Bowes Castle

  • Castles And Fortification
  • 1 min

By Crusader1307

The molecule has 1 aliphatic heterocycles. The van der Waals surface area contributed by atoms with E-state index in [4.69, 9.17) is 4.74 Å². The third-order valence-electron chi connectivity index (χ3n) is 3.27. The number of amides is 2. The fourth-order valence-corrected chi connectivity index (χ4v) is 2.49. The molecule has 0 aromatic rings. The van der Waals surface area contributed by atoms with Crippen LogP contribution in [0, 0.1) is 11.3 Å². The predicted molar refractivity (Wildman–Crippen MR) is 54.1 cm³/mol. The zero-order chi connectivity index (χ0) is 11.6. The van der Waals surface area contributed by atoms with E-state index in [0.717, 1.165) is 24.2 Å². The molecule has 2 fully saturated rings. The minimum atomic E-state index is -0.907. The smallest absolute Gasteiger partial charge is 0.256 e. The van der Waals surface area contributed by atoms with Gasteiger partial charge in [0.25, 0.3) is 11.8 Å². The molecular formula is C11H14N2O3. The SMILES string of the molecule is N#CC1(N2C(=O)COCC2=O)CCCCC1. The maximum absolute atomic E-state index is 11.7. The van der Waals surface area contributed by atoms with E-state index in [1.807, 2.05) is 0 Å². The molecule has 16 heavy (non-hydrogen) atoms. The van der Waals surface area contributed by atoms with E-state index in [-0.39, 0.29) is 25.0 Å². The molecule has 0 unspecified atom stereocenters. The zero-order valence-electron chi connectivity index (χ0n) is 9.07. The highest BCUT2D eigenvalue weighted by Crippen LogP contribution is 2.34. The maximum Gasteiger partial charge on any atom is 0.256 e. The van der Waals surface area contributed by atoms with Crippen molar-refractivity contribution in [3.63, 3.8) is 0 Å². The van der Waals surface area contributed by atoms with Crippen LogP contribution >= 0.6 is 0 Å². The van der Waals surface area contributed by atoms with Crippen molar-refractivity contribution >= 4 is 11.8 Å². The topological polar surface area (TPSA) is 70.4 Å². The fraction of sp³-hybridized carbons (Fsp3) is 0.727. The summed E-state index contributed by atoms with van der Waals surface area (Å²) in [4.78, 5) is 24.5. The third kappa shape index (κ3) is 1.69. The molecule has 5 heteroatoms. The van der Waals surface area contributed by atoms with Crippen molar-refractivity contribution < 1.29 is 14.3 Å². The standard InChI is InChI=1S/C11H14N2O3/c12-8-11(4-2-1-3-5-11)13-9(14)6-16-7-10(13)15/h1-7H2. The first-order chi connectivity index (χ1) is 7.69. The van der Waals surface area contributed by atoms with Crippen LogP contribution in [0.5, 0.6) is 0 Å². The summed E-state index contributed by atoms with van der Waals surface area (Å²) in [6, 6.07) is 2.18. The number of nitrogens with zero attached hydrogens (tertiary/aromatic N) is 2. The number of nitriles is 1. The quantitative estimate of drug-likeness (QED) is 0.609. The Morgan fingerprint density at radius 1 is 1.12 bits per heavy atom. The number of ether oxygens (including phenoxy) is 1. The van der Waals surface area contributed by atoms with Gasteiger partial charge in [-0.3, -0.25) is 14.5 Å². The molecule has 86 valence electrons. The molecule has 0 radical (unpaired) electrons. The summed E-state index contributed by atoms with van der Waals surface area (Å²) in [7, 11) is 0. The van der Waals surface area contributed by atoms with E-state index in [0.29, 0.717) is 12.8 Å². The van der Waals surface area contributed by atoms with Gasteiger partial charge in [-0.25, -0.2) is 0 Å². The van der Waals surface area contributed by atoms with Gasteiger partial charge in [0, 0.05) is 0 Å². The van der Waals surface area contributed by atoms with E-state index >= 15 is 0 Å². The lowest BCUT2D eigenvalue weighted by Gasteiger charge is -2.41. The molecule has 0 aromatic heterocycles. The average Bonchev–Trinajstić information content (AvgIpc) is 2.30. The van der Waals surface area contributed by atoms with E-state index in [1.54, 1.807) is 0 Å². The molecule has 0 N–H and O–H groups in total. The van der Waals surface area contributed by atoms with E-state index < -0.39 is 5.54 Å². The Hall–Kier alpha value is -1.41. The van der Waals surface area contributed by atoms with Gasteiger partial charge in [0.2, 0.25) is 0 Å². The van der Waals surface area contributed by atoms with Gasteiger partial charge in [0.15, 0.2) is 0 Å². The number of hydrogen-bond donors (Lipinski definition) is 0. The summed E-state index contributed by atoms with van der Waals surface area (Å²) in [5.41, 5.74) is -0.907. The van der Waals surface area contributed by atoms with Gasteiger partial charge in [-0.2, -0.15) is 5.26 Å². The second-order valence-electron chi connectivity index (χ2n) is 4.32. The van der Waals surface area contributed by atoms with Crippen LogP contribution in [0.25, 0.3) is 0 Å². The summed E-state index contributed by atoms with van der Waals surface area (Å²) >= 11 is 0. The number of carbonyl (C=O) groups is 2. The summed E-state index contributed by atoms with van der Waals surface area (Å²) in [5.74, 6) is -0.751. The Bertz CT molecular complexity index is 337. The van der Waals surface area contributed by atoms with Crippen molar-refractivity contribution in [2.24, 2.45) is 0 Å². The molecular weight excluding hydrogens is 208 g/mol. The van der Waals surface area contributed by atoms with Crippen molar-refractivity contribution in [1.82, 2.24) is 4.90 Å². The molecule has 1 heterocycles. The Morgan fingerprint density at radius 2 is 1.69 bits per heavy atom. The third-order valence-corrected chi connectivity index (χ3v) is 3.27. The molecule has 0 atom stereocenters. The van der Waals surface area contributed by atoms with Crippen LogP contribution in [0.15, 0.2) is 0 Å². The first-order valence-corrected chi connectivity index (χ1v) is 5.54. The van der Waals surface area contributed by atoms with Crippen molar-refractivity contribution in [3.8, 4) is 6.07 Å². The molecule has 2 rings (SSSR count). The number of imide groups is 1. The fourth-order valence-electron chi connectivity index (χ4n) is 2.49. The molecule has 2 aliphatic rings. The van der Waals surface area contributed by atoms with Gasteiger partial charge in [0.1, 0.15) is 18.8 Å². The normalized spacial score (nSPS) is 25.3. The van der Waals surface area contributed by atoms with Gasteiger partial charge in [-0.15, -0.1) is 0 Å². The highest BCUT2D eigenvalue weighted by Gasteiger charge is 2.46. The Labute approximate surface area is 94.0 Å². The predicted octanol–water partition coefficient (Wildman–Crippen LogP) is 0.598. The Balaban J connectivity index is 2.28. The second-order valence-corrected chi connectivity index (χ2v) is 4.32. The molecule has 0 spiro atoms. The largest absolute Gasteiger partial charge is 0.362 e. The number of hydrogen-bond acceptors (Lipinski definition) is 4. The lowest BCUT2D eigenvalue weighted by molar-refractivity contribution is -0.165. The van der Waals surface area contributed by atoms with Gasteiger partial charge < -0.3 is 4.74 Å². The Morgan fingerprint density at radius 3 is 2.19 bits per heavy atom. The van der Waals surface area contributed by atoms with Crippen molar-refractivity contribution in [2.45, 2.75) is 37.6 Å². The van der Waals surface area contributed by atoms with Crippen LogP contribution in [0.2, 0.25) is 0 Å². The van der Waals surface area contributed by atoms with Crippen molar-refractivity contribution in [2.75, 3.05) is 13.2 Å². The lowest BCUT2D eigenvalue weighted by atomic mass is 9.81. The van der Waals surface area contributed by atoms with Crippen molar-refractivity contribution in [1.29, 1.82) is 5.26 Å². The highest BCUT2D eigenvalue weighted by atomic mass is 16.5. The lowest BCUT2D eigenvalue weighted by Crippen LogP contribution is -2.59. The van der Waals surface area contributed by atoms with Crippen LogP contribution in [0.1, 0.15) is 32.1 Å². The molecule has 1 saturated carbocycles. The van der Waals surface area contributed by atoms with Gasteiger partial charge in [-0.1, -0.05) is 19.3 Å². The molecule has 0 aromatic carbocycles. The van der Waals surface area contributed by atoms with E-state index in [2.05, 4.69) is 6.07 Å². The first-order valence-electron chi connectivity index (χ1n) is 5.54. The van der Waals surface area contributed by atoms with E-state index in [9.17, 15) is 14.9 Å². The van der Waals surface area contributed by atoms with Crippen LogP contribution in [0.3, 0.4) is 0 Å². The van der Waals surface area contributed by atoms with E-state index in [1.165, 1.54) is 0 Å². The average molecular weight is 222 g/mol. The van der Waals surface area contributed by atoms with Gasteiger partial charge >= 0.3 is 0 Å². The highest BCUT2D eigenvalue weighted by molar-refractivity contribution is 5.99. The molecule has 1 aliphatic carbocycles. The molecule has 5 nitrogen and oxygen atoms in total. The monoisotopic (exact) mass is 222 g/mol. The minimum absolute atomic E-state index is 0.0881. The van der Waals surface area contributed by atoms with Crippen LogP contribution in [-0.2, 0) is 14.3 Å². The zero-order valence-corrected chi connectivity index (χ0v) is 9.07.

Bowes Castle is a restored ruined Defensive structure located in County Downs, Bough, England. It dates to the 4th Century AD as a Roman Fortification. It's use as a Medieval Castle dates to the 12th Century AD. Bowes was originally an entirely wooden palisade structure that was slowly converted into stone (granite). By The Scottish Great Revolt of 1173AD, Bowes was completed and used by English King Henry II as a primary defensive point. Roughly 200 Knights were once garrisoned there. Featuring a Half-Keep that was originally 80-feet in height with 3 floors, Bowes Castle has 15-foot thick walls (also of granite). The addition of a perimeter wall encompassing The Keep may have been only 6-feet thick (relying on the primary Half Keep as the main defensive structure or ''fall back). A Church and support structures (also made of wood and stone) were built and housed inside the perimeter walls. Bowes (although not the subject of a protracted siege by The Scots, was nonetheless raid several times between 1173-1174 AD). Given as a gift to The Earl of Richmond by King Henry II, Bowes remained in family hands from the 13th to 14th Centuries, it was mysteriously attacked in 1322 and destroyed. Many blamed Scottish dissidents angry over the English victory in The Great Revolt. Rebuilt partially in 1444AD, Bowes would be dismantled (not slighted) during The English Civil War of the 17th Century. It remained a ruin until conservation in the 1920s was begun – restoring it to it's current appearance.